The University of Notre Dame has been recognized with a Partners for Clean Air Award from the Michiana Area Council of Governments (MACOG) for its commitment to clean energy, including recent long-term investments in solar and hydroelectric power and geothermal heating and cooling.
The award is for significant investment in clean energy projects, including the new hydro facility in downtown South Bend, the new geothermal plant on the north side of campus and an agreement with Indiana Michigan Power to purchase clean energy credits from the utility’s new solar farm in Granger.
Also in recent years, the University has switched from coal to cleaner-burning natural gas as a primary source of energy, partnered with Grind2Energy and Homestead Dairy to convert food waste to energy, installed the largest green roof in the state atop the Joyce Center and invested in several small-scale solar projects on and around campus.
Combined, these and other projects either conserve energy or generate clean, renewable energy in support of a broader goal: a cleaner, more sustainable campus.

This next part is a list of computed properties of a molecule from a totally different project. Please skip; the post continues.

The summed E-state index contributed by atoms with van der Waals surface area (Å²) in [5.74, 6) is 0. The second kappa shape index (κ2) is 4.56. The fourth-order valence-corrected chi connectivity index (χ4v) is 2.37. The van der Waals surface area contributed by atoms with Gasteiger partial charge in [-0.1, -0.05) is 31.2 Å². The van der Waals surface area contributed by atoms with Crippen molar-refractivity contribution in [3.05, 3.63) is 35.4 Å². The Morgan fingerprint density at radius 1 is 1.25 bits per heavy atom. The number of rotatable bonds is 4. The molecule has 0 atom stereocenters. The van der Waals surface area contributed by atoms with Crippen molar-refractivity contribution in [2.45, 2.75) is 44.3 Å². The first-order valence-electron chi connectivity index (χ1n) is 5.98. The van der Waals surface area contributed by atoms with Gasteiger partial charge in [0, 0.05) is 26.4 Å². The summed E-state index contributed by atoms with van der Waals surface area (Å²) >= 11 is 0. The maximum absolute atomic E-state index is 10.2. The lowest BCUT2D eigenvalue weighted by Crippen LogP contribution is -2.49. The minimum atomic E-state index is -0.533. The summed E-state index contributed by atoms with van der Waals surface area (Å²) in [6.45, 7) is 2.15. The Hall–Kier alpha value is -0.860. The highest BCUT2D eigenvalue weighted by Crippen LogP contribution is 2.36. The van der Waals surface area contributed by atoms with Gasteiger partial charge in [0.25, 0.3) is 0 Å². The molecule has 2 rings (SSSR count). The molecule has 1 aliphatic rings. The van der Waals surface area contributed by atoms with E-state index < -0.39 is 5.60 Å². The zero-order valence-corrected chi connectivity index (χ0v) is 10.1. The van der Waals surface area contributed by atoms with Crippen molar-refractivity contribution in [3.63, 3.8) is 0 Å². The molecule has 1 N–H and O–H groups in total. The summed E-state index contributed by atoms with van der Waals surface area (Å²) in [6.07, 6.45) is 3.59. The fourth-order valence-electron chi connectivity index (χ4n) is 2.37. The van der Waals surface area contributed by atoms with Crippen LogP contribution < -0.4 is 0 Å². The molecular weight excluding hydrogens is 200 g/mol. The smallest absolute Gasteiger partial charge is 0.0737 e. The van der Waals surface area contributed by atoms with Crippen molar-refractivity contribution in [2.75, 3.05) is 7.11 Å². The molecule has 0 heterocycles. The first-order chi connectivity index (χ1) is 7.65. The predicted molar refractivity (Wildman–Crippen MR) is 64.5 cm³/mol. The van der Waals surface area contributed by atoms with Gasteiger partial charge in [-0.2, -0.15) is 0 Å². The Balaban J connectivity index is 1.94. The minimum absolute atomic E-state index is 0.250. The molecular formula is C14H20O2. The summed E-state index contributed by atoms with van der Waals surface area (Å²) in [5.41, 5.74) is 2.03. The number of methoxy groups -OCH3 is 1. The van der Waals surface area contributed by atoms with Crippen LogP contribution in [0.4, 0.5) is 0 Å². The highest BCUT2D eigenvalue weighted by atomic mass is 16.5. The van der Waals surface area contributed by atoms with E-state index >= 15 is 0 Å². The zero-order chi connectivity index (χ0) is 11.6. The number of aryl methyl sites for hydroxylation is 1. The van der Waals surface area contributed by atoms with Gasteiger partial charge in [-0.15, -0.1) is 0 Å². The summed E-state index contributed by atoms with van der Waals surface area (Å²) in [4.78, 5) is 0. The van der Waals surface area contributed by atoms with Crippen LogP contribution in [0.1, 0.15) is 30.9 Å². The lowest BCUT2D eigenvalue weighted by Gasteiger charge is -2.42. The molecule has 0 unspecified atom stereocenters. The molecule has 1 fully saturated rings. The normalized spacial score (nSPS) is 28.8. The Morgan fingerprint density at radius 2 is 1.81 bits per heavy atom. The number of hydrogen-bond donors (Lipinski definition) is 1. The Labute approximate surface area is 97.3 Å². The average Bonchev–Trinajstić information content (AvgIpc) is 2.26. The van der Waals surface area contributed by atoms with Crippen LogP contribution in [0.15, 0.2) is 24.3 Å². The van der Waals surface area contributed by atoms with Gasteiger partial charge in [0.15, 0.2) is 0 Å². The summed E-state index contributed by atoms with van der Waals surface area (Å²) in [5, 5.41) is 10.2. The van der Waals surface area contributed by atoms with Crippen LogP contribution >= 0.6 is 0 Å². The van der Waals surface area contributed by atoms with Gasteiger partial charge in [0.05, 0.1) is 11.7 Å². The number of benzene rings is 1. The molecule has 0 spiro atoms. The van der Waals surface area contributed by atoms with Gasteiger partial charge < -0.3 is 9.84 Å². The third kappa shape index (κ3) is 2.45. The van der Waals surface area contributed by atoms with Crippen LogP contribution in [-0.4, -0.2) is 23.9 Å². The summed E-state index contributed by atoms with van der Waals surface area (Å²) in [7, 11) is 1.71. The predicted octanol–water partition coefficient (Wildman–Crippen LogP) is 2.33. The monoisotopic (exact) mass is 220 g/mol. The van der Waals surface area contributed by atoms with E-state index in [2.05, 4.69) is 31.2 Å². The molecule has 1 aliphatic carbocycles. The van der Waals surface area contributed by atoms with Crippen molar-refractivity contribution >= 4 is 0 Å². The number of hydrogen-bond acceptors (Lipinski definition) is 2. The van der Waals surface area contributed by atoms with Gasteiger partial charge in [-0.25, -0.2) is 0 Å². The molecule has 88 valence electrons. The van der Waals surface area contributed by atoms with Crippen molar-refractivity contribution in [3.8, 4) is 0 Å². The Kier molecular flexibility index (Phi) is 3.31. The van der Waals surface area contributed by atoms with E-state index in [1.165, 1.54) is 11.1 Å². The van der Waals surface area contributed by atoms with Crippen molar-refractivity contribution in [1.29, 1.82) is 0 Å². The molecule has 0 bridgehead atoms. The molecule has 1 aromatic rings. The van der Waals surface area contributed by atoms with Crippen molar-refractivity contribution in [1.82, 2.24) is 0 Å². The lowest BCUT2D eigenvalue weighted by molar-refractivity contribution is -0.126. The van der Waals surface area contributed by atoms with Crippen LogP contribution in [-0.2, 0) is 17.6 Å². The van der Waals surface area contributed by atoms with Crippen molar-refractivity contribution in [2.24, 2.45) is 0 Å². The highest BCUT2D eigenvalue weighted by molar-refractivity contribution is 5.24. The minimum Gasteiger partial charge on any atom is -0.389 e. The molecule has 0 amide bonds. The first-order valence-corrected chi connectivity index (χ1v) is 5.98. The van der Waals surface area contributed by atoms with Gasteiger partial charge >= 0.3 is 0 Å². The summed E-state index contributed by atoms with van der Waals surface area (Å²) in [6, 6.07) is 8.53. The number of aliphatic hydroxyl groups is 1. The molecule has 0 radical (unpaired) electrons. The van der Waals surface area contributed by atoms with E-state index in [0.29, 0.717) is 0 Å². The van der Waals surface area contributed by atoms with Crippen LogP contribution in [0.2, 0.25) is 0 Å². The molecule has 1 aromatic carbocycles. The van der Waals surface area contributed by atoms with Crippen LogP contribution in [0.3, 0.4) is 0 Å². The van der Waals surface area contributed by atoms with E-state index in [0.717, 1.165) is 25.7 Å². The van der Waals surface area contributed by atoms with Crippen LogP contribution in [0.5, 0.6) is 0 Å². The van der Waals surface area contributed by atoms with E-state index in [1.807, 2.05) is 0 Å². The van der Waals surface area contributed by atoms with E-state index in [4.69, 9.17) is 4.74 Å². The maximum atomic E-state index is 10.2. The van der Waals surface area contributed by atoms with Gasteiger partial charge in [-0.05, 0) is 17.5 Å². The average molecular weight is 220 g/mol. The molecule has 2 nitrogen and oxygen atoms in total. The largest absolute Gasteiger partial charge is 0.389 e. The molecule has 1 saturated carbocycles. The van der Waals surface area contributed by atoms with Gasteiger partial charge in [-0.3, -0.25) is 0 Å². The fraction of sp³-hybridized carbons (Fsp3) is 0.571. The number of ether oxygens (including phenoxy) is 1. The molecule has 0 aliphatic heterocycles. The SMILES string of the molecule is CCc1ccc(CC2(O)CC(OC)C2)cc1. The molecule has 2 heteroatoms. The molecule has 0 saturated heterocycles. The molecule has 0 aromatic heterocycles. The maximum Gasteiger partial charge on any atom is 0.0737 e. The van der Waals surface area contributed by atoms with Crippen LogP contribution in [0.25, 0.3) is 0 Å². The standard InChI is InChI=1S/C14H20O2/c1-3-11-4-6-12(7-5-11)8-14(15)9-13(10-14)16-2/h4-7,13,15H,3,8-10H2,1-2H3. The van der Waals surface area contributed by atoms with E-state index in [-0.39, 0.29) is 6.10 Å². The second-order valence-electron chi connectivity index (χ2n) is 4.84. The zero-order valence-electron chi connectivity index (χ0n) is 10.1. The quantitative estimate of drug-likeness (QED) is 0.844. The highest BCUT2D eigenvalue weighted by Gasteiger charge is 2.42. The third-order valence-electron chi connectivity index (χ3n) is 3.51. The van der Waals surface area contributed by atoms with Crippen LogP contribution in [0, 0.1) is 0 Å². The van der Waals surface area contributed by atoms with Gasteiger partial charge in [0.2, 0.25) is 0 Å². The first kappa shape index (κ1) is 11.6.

Partners for Clean Air is a coalition of businesses, industries, local governments and community groups committed to improving overall public health and air quality through voluntary actions, particularly during Air Quality Action Season, May 1 to Sept. 30.
In addition to Notre Dame, other Partners for Clean Air Award winners this year are the city of Goshen, John Glenn School Corp. and Recycling Works Inc. of Waste-Away Group.
“This year’s award winners have implemented significant clean energy and clean transportation projects that will have an impact for years to come,” said James Turnwald, executive director of MACOG, a metropolitan planning organization for Elkhart, Kosciusko, Marshall and St. Joseph counties. “These awardees serve as exemplary examples for how organizations can take voluntary steps to transform how our region powers our economy and how we move.”
“Recognizing the link between air quality and public health, Notre Dame has invested significant resources in clean air projects over the past few years, both in an effort to reduce our carbon footprint and out of genuine concern for the health and beauty of the natural environment,” said Carol Mullaney, senior director of sustainability at Notre Dame. “We are grateful to MACOG for recognizing these efforts, and look forward to working with it and other organizations to promote and improve local air quality even further moving forward.”
Notre Dame’s commitment to sustainability is grounded in its Catholic mission and values. It acknowledges the link between sustainability and the University’s future and equates stewardship of the planet with care for God’s creation. It also recognizes the need to conserve the environment in a way that promotes economic and social justice and emphasizes the link between sustainability and the common good.
For more information, visit green.nd.edu.